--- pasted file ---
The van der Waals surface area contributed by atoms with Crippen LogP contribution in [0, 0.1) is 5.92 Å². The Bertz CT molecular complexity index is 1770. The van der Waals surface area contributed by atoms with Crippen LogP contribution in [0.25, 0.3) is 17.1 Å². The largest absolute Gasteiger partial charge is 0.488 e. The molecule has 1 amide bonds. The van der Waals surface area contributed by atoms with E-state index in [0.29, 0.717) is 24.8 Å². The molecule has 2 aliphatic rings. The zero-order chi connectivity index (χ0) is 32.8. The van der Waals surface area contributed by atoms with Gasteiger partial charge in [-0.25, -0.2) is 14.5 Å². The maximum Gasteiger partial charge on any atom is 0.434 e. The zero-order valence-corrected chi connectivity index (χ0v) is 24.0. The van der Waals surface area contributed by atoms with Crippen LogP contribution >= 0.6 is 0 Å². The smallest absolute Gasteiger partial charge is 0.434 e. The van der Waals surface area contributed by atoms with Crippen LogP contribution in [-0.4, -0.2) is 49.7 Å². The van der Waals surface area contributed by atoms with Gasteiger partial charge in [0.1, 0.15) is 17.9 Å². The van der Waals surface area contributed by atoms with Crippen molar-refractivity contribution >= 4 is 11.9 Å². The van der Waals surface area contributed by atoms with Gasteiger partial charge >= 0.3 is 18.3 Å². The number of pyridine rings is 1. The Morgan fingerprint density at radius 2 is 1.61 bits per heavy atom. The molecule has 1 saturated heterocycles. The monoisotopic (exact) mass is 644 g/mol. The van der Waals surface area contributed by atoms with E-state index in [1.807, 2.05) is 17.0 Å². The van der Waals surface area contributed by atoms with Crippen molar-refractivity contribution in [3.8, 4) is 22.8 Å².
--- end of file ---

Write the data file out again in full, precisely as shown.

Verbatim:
The van der Waals surface area contributed by atoms with Crippen LogP contribution in [0, 0.1) is 5.92 Å². The Bertz CT molecular complexity index is 1770. The van der Waals surface area contributed by atoms with Crippen LogP contribution in [0.25, 0.3) is 17.1 Å². The largest absolute Gasteiger partial charge is 0.488 e. The molecule has 1 amide bonds. The van der Waals surface area contributed by atoms with E-state index in [0.29, 0.717) is 24.8 Å². The molecule has 2 aliphatic rings. The zero-order chi connectivity index (χ0) is 32.8. The van der Waals surface area contributed by atoms with Gasteiger partial charge in [-0.25, -0.2) is 14.5 Å². The maximum Gasteiger partial charge on any atom is 0.434 e. The zero-order valence-corrected chi connectivity index (χ0v) is 24.0. The van der Waals surface area contributed by atoms with Crippen LogP contribution >= 0.6 is 0 Å². The smallest absolute Gasteiger partial charge is 0.434 e. The van der Waals surface area contributed by atoms with Crippen LogP contribution in [-0.4, -0.2) is 49.7 Å². The van der Waals surface area contributed by atoms with Gasteiger partial charge in [0.1, 0.15) is 17.9 Å². The van der Waals surface area contributed by atoms with Crippen molar-refractivity contribution >= 4 is 11.9 Å². The van der Waals surface area contributed by atoms with Gasteiger partial charge >= 0.3 is 18.3 Å². The number of pyridine rings is 1. The Morgan fingerprint density at radius 2 is 1.61 bits per heavy atom. The molecule has 1 saturated heterocycles. The monoisotopic (exact) mass is 644 g/mol. The van der Waals surface area contributed by atoms with E-state index in [1.807, 2.05) is 17.0 Å². The van der Waals surface area contributed by atoms with Crippen molar-refractivity contribution in [3.8, 4) is 22.8 Å².